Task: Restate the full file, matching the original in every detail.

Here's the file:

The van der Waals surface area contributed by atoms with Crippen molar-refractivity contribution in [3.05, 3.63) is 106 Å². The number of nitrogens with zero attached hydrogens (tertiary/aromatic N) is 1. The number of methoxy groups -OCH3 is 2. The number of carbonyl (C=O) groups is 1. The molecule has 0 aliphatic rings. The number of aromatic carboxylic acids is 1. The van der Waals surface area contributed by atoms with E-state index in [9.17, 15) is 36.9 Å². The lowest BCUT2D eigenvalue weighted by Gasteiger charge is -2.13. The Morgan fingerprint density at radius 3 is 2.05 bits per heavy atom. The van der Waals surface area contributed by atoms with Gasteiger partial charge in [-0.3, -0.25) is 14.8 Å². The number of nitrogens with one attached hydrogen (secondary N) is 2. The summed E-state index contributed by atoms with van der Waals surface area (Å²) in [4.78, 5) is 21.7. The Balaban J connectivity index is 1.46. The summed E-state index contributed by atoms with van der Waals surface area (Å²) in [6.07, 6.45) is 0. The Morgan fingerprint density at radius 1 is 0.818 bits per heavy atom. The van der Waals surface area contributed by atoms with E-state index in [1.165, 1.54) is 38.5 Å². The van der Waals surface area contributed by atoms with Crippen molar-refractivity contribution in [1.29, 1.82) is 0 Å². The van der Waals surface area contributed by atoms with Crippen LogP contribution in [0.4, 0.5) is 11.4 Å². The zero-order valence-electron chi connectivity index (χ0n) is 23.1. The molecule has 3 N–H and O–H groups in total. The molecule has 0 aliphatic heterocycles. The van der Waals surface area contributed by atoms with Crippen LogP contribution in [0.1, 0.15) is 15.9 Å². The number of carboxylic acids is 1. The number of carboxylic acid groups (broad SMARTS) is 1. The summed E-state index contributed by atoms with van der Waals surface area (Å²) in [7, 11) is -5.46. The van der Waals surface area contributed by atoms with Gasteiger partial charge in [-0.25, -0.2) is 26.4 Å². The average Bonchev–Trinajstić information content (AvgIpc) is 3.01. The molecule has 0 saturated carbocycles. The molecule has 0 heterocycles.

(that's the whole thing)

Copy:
The van der Waals surface area contributed by atoms with Crippen molar-refractivity contribution in [3.05, 3.63) is 106 Å². The number of nitrogens with zero attached hydrogens (tertiary/aromatic N) is 1. The number of methoxy groups -OCH3 is 2. The number of carbonyl (C=O) groups is 1. The molecule has 0 aliphatic rings. The number of aromatic carboxylic acids is 1. The van der Waals surface area contributed by atoms with E-state index in [9.17, 15) is 36.9 Å². The lowest BCUT2D eigenvalue weighted by Gasteiger charge is -2.13. The Morgan fingerprint density at radius 3 is 2.05 bits per heavy atom. The van der Waals surface area contributed by atoms with Gasteiger partial charge in [-0.3, -0.25) is 14.8 Å². The number of nitrogens with one attached hydrogen (secondary N) is 2. The summed E-state index contributed by atoms with van der Waals surface area (Å²) in [4.78, 5) is 21.7. The Balaban J connectivity index is 1.46. The summed E-state index contributed by atoms with van der Waals surface area (Å²) in [6.07, 6.45) is 0. The Morgan fingerprint density at radius 1 is 0.818 bits per heavy atom. The van der Waals surface area contributed by atoms with E-state index in [1.165, 1.54) is 38.5 Å². The van der Waals surface area contributed by atoms with Crippen molar-refractivity contribution in [1.29, 1.82) is 0 Å². The van der Waals surface area contributed by atoms with Crippen LogP contribution in [0.4, 0.5) is 11.4 Å². The zero-order valence-electron chi connectivity index (χ0n) is 23.1. The molecule has 3 N–H and O–H groups in total. The molecule has 0 aliphatic heterocycles. The van der Waals surface area contributed by atoms with Crippen LogP contribution in [0.1, 0.15) is 15.9 Å². The number of carboxylic acids is 1. The number of carboxylic acid groups (broad SMARTS) is 1. The summed E-state index contributed by atoms with van der Waals surface area (Å²) in [7, 11) is -5.46. The van der Waals surface area contributed by atoms with Gasteiger partial charge in [-0.25, -0.2) is 26.4 Å². The average Bonchev–Trinajstić information content (AvgIpc) is 3.01. The molecule has 0 saturated carbocycles. The molecule has 0 heterocycles.